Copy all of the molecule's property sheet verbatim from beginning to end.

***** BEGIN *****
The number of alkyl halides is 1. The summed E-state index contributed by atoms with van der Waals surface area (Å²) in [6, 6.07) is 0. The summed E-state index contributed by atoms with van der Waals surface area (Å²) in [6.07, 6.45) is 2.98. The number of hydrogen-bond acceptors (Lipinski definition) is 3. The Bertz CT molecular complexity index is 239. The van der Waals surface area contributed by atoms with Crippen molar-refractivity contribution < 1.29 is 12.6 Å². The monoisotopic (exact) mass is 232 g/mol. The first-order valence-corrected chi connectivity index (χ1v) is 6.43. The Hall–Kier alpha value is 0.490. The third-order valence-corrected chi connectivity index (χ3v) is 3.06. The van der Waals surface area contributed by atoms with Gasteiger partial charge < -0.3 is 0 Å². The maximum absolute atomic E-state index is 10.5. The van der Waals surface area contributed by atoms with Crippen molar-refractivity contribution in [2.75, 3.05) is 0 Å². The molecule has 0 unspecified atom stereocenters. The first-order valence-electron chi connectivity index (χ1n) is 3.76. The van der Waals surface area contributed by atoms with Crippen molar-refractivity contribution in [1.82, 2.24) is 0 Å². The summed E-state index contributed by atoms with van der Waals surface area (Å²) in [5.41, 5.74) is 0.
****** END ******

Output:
The number of alkyl halides is 1. The summed E-state index contributed by atoms with van der Waals surface area (Å²) in [6, 6.07) is 0. The summed E-state index contributed by atoms with van der Waals surface area (Å²) in [6.07, 6.45) is 2.98. The number of hydrogen-bond acceptors (Lipinski definition) is 3. The Bertz CT molecular complexity index is 239. The van der Waals surface area contributed by atoms with Crippen molar-refractivity contribution < 1.29 is 12.6 Å². The monoisotopic (exact) mass is 232 g/mol. The first-order valence-corrected chi connectivity index (χ1v) is 6.43. The Hall–Kier alpha value is 0.490. The third-order valence-corrected chi connectivity index (χ3v) is 3.06. The van der Waals surface area contributed by atoms with Gasteiger partial charge < -0.3 is 0 Å². The maximum absolute atomic E-state index is 10.5. The van der Waals surface area contributed by atoms with Crippen molar-refractivity contribution in [2.75, 3.05) is 0 Å². The molecule has 0 unspecified atom stereocenters. The first-order valence-electron chi connectivity index (χ1n) is 3.76. The van der Waals surface area contributed by atoms with Crippen molar-refractivity contribution in [1.82, 2.24) is 0 Å². The summed E-state index contributed by atoms with van der Waals surface area (Å²) in [5.41, 5.74) is 0.